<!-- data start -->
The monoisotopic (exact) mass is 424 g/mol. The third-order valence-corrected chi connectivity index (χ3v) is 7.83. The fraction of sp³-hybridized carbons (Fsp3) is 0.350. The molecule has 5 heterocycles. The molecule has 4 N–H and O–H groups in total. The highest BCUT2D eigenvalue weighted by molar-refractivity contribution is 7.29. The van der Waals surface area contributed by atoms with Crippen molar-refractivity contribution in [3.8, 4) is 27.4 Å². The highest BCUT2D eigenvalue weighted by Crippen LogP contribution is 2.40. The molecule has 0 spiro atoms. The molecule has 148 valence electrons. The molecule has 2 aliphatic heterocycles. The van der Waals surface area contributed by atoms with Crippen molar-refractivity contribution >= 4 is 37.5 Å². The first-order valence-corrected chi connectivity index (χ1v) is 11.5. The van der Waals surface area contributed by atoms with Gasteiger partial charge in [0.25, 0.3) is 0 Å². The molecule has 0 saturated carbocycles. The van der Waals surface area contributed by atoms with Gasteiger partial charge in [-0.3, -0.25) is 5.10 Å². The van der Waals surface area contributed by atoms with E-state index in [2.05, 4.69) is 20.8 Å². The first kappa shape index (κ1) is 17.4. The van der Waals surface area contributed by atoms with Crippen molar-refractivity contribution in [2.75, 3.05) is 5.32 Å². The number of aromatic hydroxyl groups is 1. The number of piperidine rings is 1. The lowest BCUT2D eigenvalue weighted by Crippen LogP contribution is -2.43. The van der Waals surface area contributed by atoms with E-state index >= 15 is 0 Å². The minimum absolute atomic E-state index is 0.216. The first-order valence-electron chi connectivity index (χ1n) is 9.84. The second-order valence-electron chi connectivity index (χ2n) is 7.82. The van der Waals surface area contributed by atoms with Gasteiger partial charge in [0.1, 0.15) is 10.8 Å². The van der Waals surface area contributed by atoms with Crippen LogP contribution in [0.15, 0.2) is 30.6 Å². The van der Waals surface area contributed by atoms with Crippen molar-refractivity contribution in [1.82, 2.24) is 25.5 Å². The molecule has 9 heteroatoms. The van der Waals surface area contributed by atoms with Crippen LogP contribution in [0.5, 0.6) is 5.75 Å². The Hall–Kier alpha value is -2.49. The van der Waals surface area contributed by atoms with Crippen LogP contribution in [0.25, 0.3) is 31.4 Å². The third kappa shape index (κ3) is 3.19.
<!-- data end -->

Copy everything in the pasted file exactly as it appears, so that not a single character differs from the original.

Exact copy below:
The monoisotopic (exact) mass is 424 g/mol. The third-order valence-corrected chi connectivity index (χ3v) is 7.83. The fraction of sp³-hybridized carbons (Fsp3) is 0.350. The molecule has 5 heterocycles. The molecule has 4 N–H and O–H groups in total. The highest BCUT2D eigenvalue weighted by molar-refractivity contribution is 7.29. The van der Waals surface area contributed by atoms with Crippen molar-refractivity contribution in [3.8, 4) is 27.4 Å². The highest BCUT2D eigenvalue weighted by Crippen LogP contribution is 2.40. The molecule has 0 spiro atoms. The molecule has 148 valence electrons. The molecule has 2 aliphatic heterocycles. The van der Waals surface area contributed by atoms with Crippen molar-refractivity contribution >= 4 is 37.5 Å². The first-order valence-corrected chi connectivity index (χ1v) is 11.5. The van der Waals surface area contributed by atoms with Gasteiger partial charge in [0.25, 0.3) is 0 Å². The molecule has 0 saturated carbocycles. The van der Waals surface area contributed by atoms with Gasteiger partial charge in [-0.3, -0.25) is 5.10 Å². The van der Waals surface area contributed by atoms with E-state index in [2.05, 4.69) is 20.8 Å². The first kappa shape index (κ1) is 17.4. The van der Waals surface area contributed by atoms with Crippen molar-refractivity contribution in [2.75, 3.05) is 5.32 Å². The number of aromatic hydroxyl groups is 1. The number of piperidine rings is 1. The lowest BCUT2D eigenvalue weighted by Crippen LogP contribution is -2.43. The van der Waals surface area contributed by atoms with E-state index >= 15 is 0 Å². The minimum absolute atomic E-state index is 0.216. The first-order valence-electron chi connectivity index (χ1n) is 9.84. The second-order valence-electron chi connectivity index (χ2n) is 7.82. The van der Waals surface area contributed by atoms with Gasteiger partial charge in [0.1, 0.15) is 10.8 Å². The van der Waals surface area contributed by atoms with Crippen LogP contribution in [0.15, 0.2) is 30.6 Å². The van der Waals surface area contributed by atoms with Crippen molar-refractivity contribution in [1.82, 2.24) is 25.5 Å². The molecule has 9 heteroatoms. The van der Waals surface area contributed by atoms with Crippen LogP contribution in [0.5, 0.6) is 5.75 Å². The Hall–Kier alpha value is -2.49. The van der Waals surface area contributed by atoms with Crippen LogP contribution in [0.25, 0.3) is 31.4 Å². The third kappa shape index (κ3) is 3.19.